OT Re: Genealogy
|From:||Mia Soderquist <happycritter@...>|
|Date:||Tuesday, January 22, 2008, 0:31|
Mark J. Reed wrote:
> Joseph Fatula wrote:
>> The idea that someone's ancestors, back
>> three generations, would be almost entirely from the country you live in
>> now, seems so odd to me.
> Really? I would imagine it's the norm over most of the world.
> I don't know the history of my dad's family back further than his
> father, but I'm pretty sure you have to go back further than his
> grandfather to get someone who wasn't born in the US. Heck, there are
> even some capitalized Native Americans back there somewhere, too.
> Certainly you have to go back further than that on my mom's side; the
> first ancestor to emigrate hither was in early 18th century. Figure
> that's what, seven generations back or so?
>My family also goes back further than great-grandparents. I believe one
great-great-grandfather on each side of my family was an immigrant, one
from Ireland and one from Scotland. I have great-great-great
grandparents (on my maternal grandfather's side of the family) buried in
a cemetery no more than 4 miles from where I grew up.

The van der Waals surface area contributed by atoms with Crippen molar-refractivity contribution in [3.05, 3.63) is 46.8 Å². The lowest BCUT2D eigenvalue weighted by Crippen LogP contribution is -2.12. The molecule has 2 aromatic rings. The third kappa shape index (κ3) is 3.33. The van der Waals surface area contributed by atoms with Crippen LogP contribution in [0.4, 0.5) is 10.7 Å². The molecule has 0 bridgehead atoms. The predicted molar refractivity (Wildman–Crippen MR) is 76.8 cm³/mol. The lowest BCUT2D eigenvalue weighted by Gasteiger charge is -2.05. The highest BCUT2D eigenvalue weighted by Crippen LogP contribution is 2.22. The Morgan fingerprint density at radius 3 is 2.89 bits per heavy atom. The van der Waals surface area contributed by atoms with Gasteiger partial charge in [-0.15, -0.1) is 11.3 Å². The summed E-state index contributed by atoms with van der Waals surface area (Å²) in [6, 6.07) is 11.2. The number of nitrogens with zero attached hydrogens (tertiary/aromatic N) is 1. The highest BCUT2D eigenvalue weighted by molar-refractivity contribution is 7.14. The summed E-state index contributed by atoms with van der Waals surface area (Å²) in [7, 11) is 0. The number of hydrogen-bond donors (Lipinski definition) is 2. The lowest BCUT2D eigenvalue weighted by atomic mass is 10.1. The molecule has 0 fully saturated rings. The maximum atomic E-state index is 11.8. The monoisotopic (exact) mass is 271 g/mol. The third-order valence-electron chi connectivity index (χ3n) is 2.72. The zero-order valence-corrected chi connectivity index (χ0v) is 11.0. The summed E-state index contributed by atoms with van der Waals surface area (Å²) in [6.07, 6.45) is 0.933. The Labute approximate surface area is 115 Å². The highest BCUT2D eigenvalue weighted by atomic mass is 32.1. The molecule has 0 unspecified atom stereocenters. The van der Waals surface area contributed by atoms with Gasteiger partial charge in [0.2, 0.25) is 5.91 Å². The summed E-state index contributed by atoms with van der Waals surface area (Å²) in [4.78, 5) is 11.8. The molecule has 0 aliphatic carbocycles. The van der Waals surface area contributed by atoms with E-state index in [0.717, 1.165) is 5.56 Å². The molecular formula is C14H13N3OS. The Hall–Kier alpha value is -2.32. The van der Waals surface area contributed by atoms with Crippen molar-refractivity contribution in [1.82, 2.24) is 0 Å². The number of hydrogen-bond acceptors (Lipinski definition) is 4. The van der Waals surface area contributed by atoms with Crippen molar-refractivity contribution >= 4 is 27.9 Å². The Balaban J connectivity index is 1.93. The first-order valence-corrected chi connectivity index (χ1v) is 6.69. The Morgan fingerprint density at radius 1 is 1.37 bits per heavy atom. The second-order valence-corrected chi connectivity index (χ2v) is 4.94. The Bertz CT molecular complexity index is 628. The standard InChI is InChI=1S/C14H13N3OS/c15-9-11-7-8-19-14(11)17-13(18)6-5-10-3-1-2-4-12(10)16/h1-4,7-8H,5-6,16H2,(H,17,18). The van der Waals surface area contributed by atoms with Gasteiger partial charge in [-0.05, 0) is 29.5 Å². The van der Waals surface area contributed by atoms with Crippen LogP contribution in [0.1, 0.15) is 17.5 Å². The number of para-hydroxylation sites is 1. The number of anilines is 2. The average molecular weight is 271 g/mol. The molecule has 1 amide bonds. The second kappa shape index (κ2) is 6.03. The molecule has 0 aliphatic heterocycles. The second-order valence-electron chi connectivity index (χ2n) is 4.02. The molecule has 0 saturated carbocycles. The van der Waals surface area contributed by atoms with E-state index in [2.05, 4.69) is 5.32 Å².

When I was a kid, some of my friends had grandparents and
great-grandparents from somewhere else, and I was always terribly
jealous. My family always seemed boring by comparison. My maternal
grandmother was from Texas, and that was about as exotic and interesting
as it got, in my opinion when I was a kid. I always felt like I was
somehow cheated because we didn't have family traditions, foods, or
customs "from the old country" or whatever, except my Texan
grandmother's enchiladas, which hardly seemed to count at all. Does
moving from Texas to Delaware count as immigration?
I just have to laugh about it now. And, anyway, I married a guy with a
Swedish last name, so I've got borrowed heritage. ;)